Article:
Operator Billing May Give App Developers A Reason To Smile

Operator Billing Payments Samsung Bada JUUCHINI

A new mobile payments service has been introduced in the country to allow Kenyans on the Safaricom network be able to make online and in-app purchases without having to be asked their credit card details.

Through mobile payment company Fortumo, the new operator billing service for digital content businesses promises to cater for both the banked and un-banked communities across the country by charging purchases made to the user’s mobile phones.

Fortumo is making the third entry into an African country with Kenya’s launch, having established its presence in South Africa and Nigeria where the service is currently operational.

According to a survey released early last year by Safaricom, smartphone penetration into the country stood at about 67%, while another report by Central Bank of Kenya put credit card numbers at just over 200,000 units across the country.

With these numbers, it is clear that the digital content market that require buyers to make purchases to their credit cards is faced with major challenges since only a few have the ability to use the cards, and the operator billing service may be just the solution they need.

“Meanwhile, digital content merchants are struggling to generate revenue from these users due to low credit card penetration. Here Fortumo helps solve the issue for merchants by allowing any person – banked or unbanked – to make payments online through operator billing instead,” said Gerri Kodres, Chief Business Officer of Fortumo.

Fortumo is expecting to receive success from Kenya, as it is a market that has become a great driver for the smartphone growth across the globe with millions of people taking up low-cost smartphones to aid development across the region.

Operator Billing for App developers

Before smartphones came, operator billing was the method through which people paid for their ringtones, wall papers and any other digital content, but then the smartphones age came and the service was thrown under the rails.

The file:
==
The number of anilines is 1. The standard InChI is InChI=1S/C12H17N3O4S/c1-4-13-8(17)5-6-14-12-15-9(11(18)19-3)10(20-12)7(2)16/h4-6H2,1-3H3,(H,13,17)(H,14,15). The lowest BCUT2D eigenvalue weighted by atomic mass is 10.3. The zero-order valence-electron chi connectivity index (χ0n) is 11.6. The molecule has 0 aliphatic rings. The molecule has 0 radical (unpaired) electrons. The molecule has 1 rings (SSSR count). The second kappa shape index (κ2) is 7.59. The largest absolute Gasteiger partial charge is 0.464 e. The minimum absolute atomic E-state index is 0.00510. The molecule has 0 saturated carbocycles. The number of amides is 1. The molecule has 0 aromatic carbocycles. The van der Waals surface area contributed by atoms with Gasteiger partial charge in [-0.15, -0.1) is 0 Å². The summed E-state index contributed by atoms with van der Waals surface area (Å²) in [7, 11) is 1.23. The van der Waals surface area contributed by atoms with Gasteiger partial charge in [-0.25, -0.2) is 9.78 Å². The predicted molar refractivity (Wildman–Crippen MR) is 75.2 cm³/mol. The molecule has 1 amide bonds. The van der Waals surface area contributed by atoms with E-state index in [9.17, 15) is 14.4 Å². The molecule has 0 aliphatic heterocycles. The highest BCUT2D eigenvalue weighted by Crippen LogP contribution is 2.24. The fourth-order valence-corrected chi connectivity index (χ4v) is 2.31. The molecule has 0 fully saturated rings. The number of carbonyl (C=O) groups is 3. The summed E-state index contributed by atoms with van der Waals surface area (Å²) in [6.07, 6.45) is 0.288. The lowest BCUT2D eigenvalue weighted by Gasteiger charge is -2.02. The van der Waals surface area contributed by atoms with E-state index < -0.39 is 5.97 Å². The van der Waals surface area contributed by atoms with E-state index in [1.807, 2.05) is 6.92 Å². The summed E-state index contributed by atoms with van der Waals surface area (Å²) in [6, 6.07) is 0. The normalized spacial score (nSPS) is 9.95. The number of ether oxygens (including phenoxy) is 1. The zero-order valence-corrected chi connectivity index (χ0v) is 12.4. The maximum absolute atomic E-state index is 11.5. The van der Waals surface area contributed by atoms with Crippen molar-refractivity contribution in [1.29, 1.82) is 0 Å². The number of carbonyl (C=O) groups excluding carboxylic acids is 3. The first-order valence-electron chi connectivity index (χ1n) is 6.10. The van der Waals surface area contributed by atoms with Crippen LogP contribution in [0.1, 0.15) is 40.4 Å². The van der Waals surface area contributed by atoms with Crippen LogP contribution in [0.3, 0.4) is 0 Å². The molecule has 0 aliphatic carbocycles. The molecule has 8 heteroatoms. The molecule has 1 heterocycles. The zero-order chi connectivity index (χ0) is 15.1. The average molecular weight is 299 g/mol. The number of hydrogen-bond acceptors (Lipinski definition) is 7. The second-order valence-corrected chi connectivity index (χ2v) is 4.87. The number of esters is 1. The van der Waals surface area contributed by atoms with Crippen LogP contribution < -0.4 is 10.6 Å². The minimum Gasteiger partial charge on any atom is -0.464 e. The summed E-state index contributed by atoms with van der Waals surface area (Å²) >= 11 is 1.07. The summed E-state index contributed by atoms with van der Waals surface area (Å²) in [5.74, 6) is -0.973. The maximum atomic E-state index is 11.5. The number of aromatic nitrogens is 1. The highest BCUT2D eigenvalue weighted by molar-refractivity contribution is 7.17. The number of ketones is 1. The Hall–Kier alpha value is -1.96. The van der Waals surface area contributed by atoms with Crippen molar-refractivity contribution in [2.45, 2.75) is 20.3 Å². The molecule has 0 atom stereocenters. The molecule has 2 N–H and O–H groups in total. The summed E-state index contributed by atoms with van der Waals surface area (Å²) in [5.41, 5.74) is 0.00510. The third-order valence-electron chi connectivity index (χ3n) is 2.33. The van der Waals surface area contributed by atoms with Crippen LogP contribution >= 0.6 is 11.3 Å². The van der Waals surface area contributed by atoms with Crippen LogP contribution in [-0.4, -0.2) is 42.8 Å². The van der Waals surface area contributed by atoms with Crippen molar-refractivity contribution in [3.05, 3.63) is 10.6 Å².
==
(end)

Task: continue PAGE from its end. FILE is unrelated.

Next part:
Then, the service did not have the advancements necessary to benefit the world now dominated by mobile apps, but in recent times that has changed and updates are being made to the operator billing provision to sustain the ever-growing mobile apps world.

With operator billing, consumers are able to make purchase for digital content be it apps, in-app content or others by having the costs billed the the user’s mobile device directly.

This new service will be good news to app developers and digital content owners as now they will be able to get paid for their content by selling to larger groups of people across the region.

With app developers, some of the major challenges they face is knowing how to provide a mobile app method that is easy enough to be used by consumers and also knowing how to sell their content to app users who do not have access to credit cards.

To become an answer and key solutions to these challenges is the new Operator Billing service that has been optimized for the mobile app age in efforts to become a direct competitor for credit cards.

However, this new development is not without challenges as most developers have been know to shy away from the operator billing service for the fear of the high costs that mobile operators impose on the service users.

It is not clear what charging fees will be involved in the new deal between Safaricom and Fortumo, but it is every hope for app developers and digital content owners that the service charges will be reasonable enough to be taken up for sustainability purposes.

Then maybe, just maybe, the dream that players of the Operator Billing service market have of entering the physical goods and services purchase world can become a reality, one step at a time.

Publishers Note: A few days after this was published, Safaricom denied having any deal with billing company Fortumo and said they had asked the company to pull down their post about the same from their website. Fortumo said they were only testing the service and admitted that there was no deal from Safaricom’s side.


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